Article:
Letter to The Hartford Courant, written Nov. 7, 2002 and published Nov. 15, 2002
Democrats Should Stand Against Bankruptcy Bill
In "Democrats Stood For Nothing" [Other Opinion, Nov. 7], syndicated columnist E.J. Dionne Jr. gave examples of the Democrats' lack of ideas, courage and passion. Another example of how the Democrats lost their electoral base and deserved to lose is their standon H.R. 333, the so-called bankruptcy reform bill.
The bill, initiated by Republicans and major lenders, gathered more than enough Democratic votes, including those of Sen. Joseph I. Lieberman and Reps. John B. Larson and Jim Maloney, for Congress to forward the bill to the House-Senate conference committee. Democratic support came despite the opposition of bankruptcy lawyers, leading law school deans, major consumer groups and civil rights organizations, which all recognized the harshness and unfairness of the bill.
The bill would create a large class of people too well-off to file under Chapter 7, but too poor to file under Chapter 13, barring them from bankruptcy protection. Judges would lack discretion in waiving the proposed rigid means test.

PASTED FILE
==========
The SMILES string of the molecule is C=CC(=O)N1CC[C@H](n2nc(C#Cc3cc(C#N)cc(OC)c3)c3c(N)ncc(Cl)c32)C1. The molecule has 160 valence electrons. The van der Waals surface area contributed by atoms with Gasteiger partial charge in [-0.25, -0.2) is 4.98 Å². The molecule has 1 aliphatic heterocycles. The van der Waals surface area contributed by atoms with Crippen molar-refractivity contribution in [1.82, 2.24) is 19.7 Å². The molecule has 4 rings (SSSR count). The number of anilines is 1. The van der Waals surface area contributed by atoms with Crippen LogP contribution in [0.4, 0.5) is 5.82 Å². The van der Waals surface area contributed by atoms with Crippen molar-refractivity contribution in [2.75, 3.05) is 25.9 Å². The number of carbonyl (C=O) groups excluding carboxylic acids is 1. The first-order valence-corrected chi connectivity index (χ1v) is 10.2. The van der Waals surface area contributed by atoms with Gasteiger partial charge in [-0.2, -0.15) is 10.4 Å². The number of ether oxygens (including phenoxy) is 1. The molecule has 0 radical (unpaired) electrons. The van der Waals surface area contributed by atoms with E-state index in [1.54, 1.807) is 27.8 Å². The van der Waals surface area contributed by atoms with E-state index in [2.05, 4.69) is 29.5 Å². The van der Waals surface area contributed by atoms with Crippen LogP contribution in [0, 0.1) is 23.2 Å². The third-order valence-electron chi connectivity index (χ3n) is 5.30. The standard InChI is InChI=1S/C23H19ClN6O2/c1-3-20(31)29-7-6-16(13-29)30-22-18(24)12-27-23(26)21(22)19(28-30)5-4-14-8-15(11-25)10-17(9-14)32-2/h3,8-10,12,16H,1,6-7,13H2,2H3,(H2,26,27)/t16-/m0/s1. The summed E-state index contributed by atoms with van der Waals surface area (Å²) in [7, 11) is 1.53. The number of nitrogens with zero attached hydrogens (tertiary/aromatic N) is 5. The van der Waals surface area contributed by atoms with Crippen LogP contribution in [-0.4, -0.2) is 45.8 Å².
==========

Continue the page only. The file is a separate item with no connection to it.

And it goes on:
In contrast: In several states, many affluent debtors would still be able to retain multimillion-dollar homes.
The late Sen. Paul Wellstone, who had not lost the way and had led the opposition toH.R. 333, wrote, "It boggles the mind that at a time when Americans are moreeconomically vulnerable, when they are most in need of protection from financial disaster,we would eviscerate the major fiscal safety net [the bankruptcy law] in our society for the middle class."
It boggles the mind that Democrats have become indistinguishable from Republicans, but it should not boggle the mind to understand their well-deserved defeat. Democrats can begin to find their way by working to defeat H.R. 333.
Jay S. Lapidus
The writer is the franchisee for We The People-Newington,a non-attorney bankruptcy preparer.